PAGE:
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Microsoft Quietly Updates .NET Language Strategy

On February 6th 2023, Kathleen Dollard, principal program manager on .NET team at Microsoft, posted an update of the .NET language strategy. The new document is a continuation of the same ideas from the previous one, written in 2017, where C# and F# are the evolving languages, and VB.NET is a niche language.

The new strategy document is hosted on the Microsoft Learn site. It is broken down into three major .NET languages: C#, F# and VB.NET.

C# is recognised as the language with the broadest usage in the .NET community. Therefore, it will be evolved aggressively to remain a "state-of-the-art programming language". The team states clearly that they favour the design decisions that benefit the most developers, shying away from specialised enhancements for C#. At the same time, maintaining "a high commitment to backward compatibility" will mean that the team will consider the scale and the impact of any breaking change on the whole C# ecosystem.

One of the prominent comments from C# developers on the language evolution is the continuing existence of many legacy structures, such as non-generic collections (like ArrayList from the first version of .NET) or native event support (largely obsolete in the async world of modern C#). Immo Landwerth, a program manager on the .NET framework team at Microsoft, recognises that the team already tried launching a new .NET without the legacy components in Windows 8 era and that "it has proven to be completely unworkable" and "breaking the entire ecosystem". It is then probable to assume that those features will be kept in C# for a long time.

F# language strategy will be focused on providing "language leadership and guidance" in the first place. The language benefits from the community contributions significantly more than C#. To help keep the contribution quality high, Microsoft will support the technical decision-making and provide architectural direction.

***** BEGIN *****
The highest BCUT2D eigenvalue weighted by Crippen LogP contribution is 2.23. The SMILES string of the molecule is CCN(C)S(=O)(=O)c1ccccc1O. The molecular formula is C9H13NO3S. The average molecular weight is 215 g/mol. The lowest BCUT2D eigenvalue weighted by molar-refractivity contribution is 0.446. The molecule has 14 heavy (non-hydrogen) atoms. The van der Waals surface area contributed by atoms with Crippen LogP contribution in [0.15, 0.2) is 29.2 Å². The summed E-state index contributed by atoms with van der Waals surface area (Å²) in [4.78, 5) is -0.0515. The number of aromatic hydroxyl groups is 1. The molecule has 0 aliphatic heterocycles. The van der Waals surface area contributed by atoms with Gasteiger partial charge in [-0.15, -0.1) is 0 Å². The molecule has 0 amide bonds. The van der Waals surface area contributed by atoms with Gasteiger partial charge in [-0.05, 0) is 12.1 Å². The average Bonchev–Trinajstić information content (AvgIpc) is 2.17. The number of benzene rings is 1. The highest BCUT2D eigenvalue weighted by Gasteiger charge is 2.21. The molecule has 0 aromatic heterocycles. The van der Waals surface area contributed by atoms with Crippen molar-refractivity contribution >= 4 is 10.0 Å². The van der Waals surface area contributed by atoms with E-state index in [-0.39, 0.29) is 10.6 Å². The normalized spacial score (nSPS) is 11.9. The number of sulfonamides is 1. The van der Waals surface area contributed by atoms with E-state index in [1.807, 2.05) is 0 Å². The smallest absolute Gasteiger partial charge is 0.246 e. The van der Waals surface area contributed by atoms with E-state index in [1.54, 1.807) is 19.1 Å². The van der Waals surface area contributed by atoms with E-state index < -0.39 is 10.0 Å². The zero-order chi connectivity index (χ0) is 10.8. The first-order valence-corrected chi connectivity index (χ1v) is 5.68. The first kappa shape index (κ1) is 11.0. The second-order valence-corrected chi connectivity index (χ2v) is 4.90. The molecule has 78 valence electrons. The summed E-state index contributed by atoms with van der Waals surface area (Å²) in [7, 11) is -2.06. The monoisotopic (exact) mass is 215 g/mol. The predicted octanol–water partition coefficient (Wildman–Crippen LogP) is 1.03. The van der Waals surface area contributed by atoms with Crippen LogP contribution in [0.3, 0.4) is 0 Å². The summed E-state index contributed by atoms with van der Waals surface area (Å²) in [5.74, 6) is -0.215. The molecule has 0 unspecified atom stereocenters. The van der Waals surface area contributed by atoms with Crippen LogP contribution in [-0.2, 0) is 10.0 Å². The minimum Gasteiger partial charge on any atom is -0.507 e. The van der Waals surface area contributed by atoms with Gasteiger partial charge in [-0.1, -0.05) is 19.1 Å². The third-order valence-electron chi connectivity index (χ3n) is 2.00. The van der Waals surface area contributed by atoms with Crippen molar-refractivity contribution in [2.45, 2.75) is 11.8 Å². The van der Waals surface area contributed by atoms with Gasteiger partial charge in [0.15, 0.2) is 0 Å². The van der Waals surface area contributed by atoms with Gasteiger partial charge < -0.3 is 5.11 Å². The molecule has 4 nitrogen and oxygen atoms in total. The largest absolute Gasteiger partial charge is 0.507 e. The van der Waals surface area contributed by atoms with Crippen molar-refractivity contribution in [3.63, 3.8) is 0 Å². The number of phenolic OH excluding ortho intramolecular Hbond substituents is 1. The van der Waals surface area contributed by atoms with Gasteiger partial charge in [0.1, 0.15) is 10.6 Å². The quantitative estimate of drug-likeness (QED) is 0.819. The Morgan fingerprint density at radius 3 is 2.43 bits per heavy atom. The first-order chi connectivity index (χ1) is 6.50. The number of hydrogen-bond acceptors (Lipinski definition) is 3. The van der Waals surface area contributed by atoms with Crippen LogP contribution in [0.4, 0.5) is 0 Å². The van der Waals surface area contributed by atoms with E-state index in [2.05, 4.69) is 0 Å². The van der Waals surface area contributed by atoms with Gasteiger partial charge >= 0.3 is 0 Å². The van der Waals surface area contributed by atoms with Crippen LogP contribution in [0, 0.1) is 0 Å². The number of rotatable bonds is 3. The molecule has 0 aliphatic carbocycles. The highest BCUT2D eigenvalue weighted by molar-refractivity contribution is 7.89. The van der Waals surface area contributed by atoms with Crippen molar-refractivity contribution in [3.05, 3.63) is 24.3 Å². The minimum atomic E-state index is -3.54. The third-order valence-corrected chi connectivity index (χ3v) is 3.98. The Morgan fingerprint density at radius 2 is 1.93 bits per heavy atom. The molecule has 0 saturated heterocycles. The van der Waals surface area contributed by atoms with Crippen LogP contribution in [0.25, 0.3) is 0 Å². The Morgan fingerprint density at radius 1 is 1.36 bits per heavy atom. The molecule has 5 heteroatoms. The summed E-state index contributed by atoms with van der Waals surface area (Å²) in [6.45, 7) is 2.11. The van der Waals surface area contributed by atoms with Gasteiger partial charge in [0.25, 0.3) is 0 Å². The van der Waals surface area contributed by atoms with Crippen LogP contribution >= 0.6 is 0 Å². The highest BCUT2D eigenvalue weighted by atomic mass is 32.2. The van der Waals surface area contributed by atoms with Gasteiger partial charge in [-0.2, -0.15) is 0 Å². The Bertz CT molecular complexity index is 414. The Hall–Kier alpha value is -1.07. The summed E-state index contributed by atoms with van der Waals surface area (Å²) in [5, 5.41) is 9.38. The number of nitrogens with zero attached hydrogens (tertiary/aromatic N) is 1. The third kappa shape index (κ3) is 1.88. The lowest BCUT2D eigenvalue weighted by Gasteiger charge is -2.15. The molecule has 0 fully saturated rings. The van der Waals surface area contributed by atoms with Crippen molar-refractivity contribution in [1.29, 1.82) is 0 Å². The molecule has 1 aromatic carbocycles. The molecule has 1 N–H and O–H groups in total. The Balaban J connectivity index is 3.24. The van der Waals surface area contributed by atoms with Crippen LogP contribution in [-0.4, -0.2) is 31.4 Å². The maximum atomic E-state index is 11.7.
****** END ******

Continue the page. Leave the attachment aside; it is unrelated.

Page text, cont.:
There are two remaining strategy highlights for F#. One is to keep it interoperable with the new C#, recognising that C# and F# are often used together in real-world solutions. The other is simplifying the entry barrier for new F# developers, which may include rephrasing error messages and redesigning the language features for simplicity.

Visual Basic.NET (VB.NET) will be maintained to keep up with the new runtime and libraries’ enhancements without any new features specifically added to the language. The side-to-side co-evolution of the .NET languages was abandoned already in the first .NET strategy document in 2017, leaving VB.NET with something called a "consumption-only approach". According to the annotated strategy document, it means that VB.NET will be able to access the new .NET runtime and API enhancements via the normal .NET cross-language interop mechanism of the common language runtime (CLR), but it won’t have any new syntax to define the new features in VB.NET code.

Replying to a developer comment on the strategy announcement blog post page, Kathleen Dollard answered that "consumption-only" means that VB.NET developers won’t be able to create Span and Memory structs but that they will be able to call methods in C# that return them.

It is also clear from the stated focus on "stable design" and "core VB scenarios" that Microsoft won’t extend either the design of VB.NET language or its workloads, largely grouped around Windows Forms applications or libraries. Furthermore, there is an explicit sentence where Microsoft "does not anticipate" supporting web front ends (meaning Blazor) or cross-platform UI frameworks (meaning MAUI).

Older .NET languages such as C++/CLI have been omitted from the strategy, although it’s stated in the comments of the announcement that those languages aren’t managed by the .NET language product team. The developers comment on social media that they are confused about what actually are the changes in the strategy.

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